The level of care an individual with binge eating disorder requires depends on the severity of their illness and their stage of recovery.
While rare, sometimes it may be necessary for a person with BED to be admitted for inpatient treatment, if they are psychologically or medically compromised. A person may need inpatient treatment if: (1)
Care and monitoring is provided around the clock, usually in a hospital setting or a unit specialized in the treatment of eating disorders.
Treatment is individualized to each patient and includes psychotherapy (both group and family therapy) and nutrition counseling. Medical intervention may be required, such as IV fluids and medications to improve mood.
Round-the-clock care is also available in residential treatment, but only for medically stable BED patients. Multidisciplinary treatment is provided, and there is monitoring at mealtimes to prevent harmful eating behaviors and rituals. (2)
Residential treatment may be required if a person is still struggling with intrusive thoughts and requires a structured environment to control their bingeing episodes.
A partial hospitalization program (PHP) enables a patient to sleep at home but still get support and structure by going to a treatment center during the day. Patients are required to be psychologically and medically stable but may still struggle with disordered eating patterns and social situations.
Patients go to a center several days a week for many hours, where most meals are provided under supervision. Patients also receive medical care, individual and group therapy, and nutritional counseling.
When a person with BED is at the point in their recovery when they can step down from residential treatment, they will usually enter an intensive outpatient program.
A few days a week, patients will attend a specialist clinic that provides structure and control, helping patients maintain self-control over bingeing episodes. As no overnight stays or lengthy visits are required, patients can go to work or school.
As the lowest level of care for BED, outpatient care requires patients to be able to control their harmful eating behaviors. Patients attend weekly sessions with a dietician and therapist to monitor progress and address concerns.
Acceptance and commitment therapy (ACT) teaches people with BED to focus on changing their behaviors, instead of focusing on their thoughts and feelings. During treatment, people are asked to identify their core values and then develop goals that help satisfy these values. (3)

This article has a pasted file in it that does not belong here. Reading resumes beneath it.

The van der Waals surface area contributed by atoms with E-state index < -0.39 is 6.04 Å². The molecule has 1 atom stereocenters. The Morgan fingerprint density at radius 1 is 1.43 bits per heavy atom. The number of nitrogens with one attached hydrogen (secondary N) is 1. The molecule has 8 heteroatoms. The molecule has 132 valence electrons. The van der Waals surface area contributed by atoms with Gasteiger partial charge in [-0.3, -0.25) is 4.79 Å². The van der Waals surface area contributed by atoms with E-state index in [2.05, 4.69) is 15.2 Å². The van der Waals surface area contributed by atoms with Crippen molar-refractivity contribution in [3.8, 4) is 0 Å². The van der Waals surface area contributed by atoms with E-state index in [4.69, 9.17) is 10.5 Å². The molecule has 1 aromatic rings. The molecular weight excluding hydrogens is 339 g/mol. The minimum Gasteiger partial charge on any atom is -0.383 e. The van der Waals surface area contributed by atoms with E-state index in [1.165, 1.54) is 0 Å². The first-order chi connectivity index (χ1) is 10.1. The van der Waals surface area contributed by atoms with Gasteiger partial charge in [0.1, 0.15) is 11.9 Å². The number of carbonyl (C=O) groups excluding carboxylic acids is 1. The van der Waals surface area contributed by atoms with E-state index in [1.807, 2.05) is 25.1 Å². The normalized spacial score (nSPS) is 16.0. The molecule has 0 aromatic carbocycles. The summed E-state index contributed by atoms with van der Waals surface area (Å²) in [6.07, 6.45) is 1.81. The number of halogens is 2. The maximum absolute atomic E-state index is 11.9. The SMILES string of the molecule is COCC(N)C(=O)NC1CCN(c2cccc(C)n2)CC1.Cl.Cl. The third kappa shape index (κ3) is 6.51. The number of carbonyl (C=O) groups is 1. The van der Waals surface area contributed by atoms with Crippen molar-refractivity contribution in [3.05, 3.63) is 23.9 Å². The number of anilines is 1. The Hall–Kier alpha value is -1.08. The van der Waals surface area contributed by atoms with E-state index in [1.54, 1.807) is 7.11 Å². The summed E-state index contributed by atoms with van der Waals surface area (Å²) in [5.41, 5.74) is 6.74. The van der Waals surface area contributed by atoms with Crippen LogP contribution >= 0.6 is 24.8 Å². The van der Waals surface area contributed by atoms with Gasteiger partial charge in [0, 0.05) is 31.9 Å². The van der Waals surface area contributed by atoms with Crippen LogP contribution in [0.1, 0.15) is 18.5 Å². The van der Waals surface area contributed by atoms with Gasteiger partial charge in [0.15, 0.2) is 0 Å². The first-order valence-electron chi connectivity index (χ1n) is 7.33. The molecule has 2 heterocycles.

The main aim of ACT is to accept and acknowledge all feelings, even the negative ones, and work to change their actions so they come in line with their core values. The six processes of ACT for BED are:
Cognitive behavioral therapy (CBT) for binge eating disorder (BED) focuses on the relationship between negative thoughts, emotions, and behaviors associated with eating, body weight, and body shape. (4) By identifying the triggers of these negative feelings and patterns, strategies can be developed to challenge and change them. Components of CBT for BED include: (5)
This form of CBT involves using materials, such as a workbook, someone with BED can work through in their own time at home. Through guided self-help, a person living with binge eating disorder will learn how to recognize things that trigger bingeing episodes, improve body image, and how to prevent a relapse. (5)
Patients will have regular brief meetings with a therapist to track progress, complete the workbook, and help develop attainable goals. (6)
Dialectical behavior therapy (DBT) is a form of talking therapy that’s adapted for those who feel emotions intensely. It teaches people living with BED to regulate their emotional responses, so they can deal with negative thoughts and situations without resorting to bingeing. (6)
During DBT sessions, a therapist uses a balance of acceptance and change techniques, which help a person accept themselves as they are and motivates them to change their negative coping behaviors.
There are four main areas of treatment in DBT:
A form of CBT, exposure therapy addresses anxiety often associated with eating disorders like BED.